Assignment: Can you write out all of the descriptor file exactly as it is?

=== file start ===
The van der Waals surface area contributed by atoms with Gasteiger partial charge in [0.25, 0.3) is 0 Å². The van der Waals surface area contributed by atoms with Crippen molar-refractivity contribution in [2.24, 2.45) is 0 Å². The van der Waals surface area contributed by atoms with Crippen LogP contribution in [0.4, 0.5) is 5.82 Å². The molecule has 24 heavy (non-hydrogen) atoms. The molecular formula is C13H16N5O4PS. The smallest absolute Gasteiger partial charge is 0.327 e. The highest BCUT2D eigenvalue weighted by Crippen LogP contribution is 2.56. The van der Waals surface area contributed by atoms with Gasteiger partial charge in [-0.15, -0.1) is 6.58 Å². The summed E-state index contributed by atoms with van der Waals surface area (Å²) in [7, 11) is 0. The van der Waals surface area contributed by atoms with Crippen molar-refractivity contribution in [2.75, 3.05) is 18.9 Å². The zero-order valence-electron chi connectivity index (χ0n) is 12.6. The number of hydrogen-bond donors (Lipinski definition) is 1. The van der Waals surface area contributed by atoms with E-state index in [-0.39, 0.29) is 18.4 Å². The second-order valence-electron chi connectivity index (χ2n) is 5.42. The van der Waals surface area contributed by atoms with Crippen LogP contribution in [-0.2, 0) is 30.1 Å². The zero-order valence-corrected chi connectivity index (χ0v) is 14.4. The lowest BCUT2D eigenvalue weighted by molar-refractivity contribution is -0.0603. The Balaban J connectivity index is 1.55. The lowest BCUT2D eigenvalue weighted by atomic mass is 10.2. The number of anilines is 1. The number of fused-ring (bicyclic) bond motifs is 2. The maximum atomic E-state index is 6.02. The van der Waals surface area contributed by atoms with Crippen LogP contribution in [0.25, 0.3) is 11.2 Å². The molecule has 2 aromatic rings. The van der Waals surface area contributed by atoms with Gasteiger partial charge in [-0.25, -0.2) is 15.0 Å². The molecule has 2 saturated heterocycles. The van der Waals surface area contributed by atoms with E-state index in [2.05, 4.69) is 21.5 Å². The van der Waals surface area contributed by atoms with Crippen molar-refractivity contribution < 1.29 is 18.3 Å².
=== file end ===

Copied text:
The van der Waals surface area contributed by atoms with Gasteiger partial charge in [0.25, 0.3) is 0 Å². The van der Waals surface area contributed by atoms with Crippen molar-refractivity contribution in [2.24, 2.45) is 0 Å². The van der Waals surface area contributed by atoms with Crippen LogP contribution in [0.4, 0.5) is 5.82 Å². The molecule has 24 heavy (non-hydrogen) atoms. The molecular formula is C13H16N5O4PS. The smallest absolute Gasteiger partial charge is 0.327 e. The highest BCUT2D eigenvalue weighted by Crippen LogP contribution is 2.56. The van der Waals surface area contributed by atoms with Gasteiger partial charge in [-0.15, -0.1) is 6.58 Å². The summed E-state index contributed by atoms with van der Waals surface area (Å²) in [7, 11) is 0. The van der Waals surface area contributed by atoms with Crippen molar-refractivity contribution in [2.75, 3.05) is 18.9 Å². The zero-order valence-electron chi connectivity index (χ0n) is 12.6. The number of hydrogen-bond donors (Lipinski definition) is 1. The van der Waals surface area contributed by atoms with E-state index in [-0.39, 0.29) is 18.4 Å². The second-order valence-electron chi connectivity index (χ2n) is 5.42. The van der Waals surface area contributed by atoms with Crippen LogP contribution in [-0.2, 0) is 30.1 Å². The zero-order valence-corrected chi connectivity index (χ0v) is 14.4. The lowest BCUT2D eigenvalue weighted by molar-refractivity contribution is -0.0603. The Balaban J connectivity index is 1.55. The lowest BCUT2D eigenvalue weighted by atomic mass is 10.2. The number of anilines is 1. The number of fused-ring (bicyclic) bond motifs is 2. The maximum atomic E-state index is 6.02. The van der Waals surface area contributed by atoms with Crippen LogP contribution in [0.25, 0.3) is 11.2 Å². The molecule has 2 aromatic rings. The van der Waals surface area contributed by atoms with Gasteiger partial charge in [-0.25, -0.2) is 15.0 Å². The molecule has 2 saturated heterocycles. The van der Waals surface area contributed by atoms with E-state index in [2.05, 4.69) is 21.5 Å². The van der Waals surface area contributed by atoms with Crippen molar-refractivity contribution < 1.29 is 18.3 Å².